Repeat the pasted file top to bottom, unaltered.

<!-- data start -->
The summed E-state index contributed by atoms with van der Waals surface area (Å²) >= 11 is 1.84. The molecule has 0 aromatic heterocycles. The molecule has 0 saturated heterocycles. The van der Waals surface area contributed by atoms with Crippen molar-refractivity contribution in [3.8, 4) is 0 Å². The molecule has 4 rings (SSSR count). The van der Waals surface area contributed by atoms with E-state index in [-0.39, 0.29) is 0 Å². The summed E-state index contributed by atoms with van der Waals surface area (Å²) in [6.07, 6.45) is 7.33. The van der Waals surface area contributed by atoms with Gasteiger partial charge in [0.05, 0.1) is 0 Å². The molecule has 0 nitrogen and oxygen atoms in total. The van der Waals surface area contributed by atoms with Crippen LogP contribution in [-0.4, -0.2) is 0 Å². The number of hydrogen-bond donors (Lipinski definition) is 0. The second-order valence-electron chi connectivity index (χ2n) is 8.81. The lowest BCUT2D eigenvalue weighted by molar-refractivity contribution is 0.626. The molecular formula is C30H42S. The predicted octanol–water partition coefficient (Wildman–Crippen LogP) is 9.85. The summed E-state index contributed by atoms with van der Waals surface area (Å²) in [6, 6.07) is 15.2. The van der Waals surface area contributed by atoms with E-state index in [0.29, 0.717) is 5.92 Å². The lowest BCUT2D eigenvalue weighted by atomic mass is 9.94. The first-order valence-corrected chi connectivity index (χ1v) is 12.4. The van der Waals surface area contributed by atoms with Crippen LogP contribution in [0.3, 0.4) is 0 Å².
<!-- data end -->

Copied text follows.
The summed E-state index contributed by atoms with van der Waals surface area (Å²) >= 11 is 1.84. The molecule has 0 aromatic heterocycles. The molecule has 0 saturated heterocycles. The van der Waals surface area contributed by atoms with Crippen molar-refractivity contribution in [3.8, 4) is 0 Å². The molecule has 4 rings (SSSR count). The van der Waals surface area contributed by atoms with E-state index in [-0.39, 0.29) is 0 Å². The summed E-state index contributed by atoms with van der Waals surface area (Å²) in [6.07, 6.45) is 7.33. The van der Waals surface area contributed by atoms with Gasteiger partial charge in [0.05, 0.1) is 0 Å². The molecule has 0 nitrogen and oxygen atoms in total. The van der Waals surface area contributed by atoms with Crippen LogP contribution in [-0.4, -0.2) is 0 Å². The number of hydrogen-bond donors (Lipinski definition) is 0. The second-order valence-electron chi connectivity index (χ2n) is 8.81. The lowest BCUT2D eigenvalue weighted by molar-refractivity contribution is 0.626. The molecular formula is C30H42S. The predicted octanol–water partition coefficient (Wildman–Crippen LogP) is 9.85. The summed E-state index contributed by atoms with van der Waals surface area (Å²) in [6, 6.07) is 15.2. The van der Waals surface area contributed by atoms with E-state index in [0.29, 0.717) is 5.92 Å². The lowest BCUT2D eigenvalue weighted by atomic mass is 9.94. The first-order valence-corrected chi connectivity index (χ1v) is 12.4. The van der Waals surface area contributed by atoms with Crippen LogP contribution in [0.3, 0.4) is 0 Å².